As the U.S began slowly grinding to a halt in February and March, we braced for the Covid-19 pandemic that would push the U.S. and other health care systems to their limits. As a fourth-year medical student, I was ready to jump into my life as a doctor and help respond to this medical crisis. After four years of premed classes in college and four years of medical school, I have been trained to help save the world. Except I wasn’t allowed to.
In mid-March, all U.S. medical students were pulled out of their work on hospital wards. Classes for first-, second-, and third-year medical students were moved online. For fourth-year students, that phase of our learning was done. We had already fulfilled the necessary credits to graduate and had matched to hospitals for our residency training, set to start in late June.
Some medical schools in hot-zone areas with a rush of Covid-19 patients started graduating their students early to join hospitals’ resident teams. Mere months away from treating patients under my own medical license, I too felt this calling to serve. Instead, I was told to stay home.
The number of patients with Covid-19 in my part of Pennsylvania is not yet dire enough for hospitals to put energy and limited resources into overcoming the obstacles of expedited licensing, insurance, and training that stand between graduated medical students and patient care. Instead, like millions of other Americans, we are “nonessential.” I sit at home feeling guilty that I cannot directly work to fight Covid-19, and I know many of my colleagues feel the same.
The question many medical students are asking is this: “What is the difference between my ability to practice medicine now and my ability to practice in June?”
The answer, simply put, is nothing.
But that isn’t the full story. Here’s the question we should be asking: “Would my early start to working in a hospital ease the stress felt by those now on the frontlines?”
I believe that the answer to this question is no.
Bringing in new residents early to participate in the Covid-19 response places extra demands on already burdened hospitals. Early deployment of newly graduated medical students would force hospitals to offer comprehensive onboarding and training months ahead of the planned June start time, expand the number of clinicians who need already scarce personal protective equipment, and pull experienced physicians from their clinical duties to provide the direct supervision that new residents need. In regions experiencing surges of Covid-19 patients, the possible benefits of more hands on deck supersede the negatives.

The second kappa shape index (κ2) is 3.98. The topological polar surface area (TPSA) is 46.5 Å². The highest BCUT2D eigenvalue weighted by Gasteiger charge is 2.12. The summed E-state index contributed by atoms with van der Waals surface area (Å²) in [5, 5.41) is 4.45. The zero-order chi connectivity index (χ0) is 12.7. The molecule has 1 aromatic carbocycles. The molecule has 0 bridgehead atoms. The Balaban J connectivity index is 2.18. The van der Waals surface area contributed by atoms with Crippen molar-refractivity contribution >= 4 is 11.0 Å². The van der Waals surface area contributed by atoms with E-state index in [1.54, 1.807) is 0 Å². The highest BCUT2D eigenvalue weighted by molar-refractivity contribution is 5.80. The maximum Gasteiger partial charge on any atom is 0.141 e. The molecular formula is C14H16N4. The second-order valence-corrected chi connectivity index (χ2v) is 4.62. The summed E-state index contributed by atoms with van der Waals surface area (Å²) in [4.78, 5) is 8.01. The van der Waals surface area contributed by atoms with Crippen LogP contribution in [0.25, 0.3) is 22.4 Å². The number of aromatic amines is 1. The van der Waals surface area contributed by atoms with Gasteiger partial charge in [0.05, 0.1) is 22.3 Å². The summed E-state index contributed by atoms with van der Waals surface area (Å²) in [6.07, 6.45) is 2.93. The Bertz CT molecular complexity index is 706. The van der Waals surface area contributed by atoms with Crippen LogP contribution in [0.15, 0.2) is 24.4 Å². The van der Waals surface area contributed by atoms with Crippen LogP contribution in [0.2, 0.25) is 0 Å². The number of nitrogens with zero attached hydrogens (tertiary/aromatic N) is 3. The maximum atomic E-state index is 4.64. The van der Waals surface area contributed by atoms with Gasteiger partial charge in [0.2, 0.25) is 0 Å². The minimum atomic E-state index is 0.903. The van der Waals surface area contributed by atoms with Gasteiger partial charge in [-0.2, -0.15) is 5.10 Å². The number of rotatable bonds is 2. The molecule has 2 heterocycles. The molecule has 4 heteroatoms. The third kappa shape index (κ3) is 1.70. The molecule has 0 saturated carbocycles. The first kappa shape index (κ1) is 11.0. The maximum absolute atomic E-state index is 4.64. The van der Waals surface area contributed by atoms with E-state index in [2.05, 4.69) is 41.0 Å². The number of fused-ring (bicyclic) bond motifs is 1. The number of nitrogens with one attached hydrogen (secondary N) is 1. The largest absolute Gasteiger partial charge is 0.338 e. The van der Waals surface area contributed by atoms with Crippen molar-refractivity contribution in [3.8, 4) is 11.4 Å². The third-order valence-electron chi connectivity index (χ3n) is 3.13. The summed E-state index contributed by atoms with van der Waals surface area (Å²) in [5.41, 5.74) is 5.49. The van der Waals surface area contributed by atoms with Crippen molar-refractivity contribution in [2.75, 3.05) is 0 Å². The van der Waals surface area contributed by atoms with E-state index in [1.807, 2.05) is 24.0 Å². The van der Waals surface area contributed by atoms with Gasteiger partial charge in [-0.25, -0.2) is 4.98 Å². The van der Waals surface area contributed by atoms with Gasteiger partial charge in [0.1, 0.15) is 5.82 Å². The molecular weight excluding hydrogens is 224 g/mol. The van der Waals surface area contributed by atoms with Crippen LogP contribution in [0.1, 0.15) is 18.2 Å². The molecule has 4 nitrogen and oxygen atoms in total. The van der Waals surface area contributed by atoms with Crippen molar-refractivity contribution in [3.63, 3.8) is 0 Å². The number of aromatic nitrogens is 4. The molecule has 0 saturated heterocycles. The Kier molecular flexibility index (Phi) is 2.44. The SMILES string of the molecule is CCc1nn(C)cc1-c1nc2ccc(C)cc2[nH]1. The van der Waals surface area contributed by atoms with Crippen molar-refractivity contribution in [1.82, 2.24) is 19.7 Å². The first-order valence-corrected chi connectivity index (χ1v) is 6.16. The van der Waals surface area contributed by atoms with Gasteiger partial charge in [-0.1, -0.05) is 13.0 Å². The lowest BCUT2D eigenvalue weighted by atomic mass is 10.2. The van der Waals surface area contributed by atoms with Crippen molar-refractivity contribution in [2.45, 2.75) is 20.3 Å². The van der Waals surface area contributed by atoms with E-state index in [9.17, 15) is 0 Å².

I want to help. I joined medicine to help. But it’s important to view the medical community’s response to the pandemic from a more strategic vantage point. Come June, the hope is that new residents will infuse new energy and perspective to the hospitals where we work. For now, though, we will continue the efforts to keep our communities safe by staying home.
It is impossible to predict the full impact that Covid-19 will have on my medical training and the health system as a whole. As difficult as it is after four years of medical school to feel nonessential, the reality is that we are all essential in this effort. By staying home, we reduce transmitting the virus that causes Covid-19, thereby saving lives.
I am so proud of, and humbled by, the doctors, nurses, respiratory therapists, and countless others in health care who go to work every day to provide care in what must be frightening situations. If the need arises and I am called to work in a hospital before June, I will answer it without hesitation and gladly work beside them. If not, I recognize that sometimes, in medicine and in life, the hardest and wisest thing to do is to do nothing.
Gillian Naro is a fourth-year medical student at Penn State College of Medicine. Her residency in internal medicine at Thomas Jefferson University Hospital in Philadelphia is scheduled to begin in June.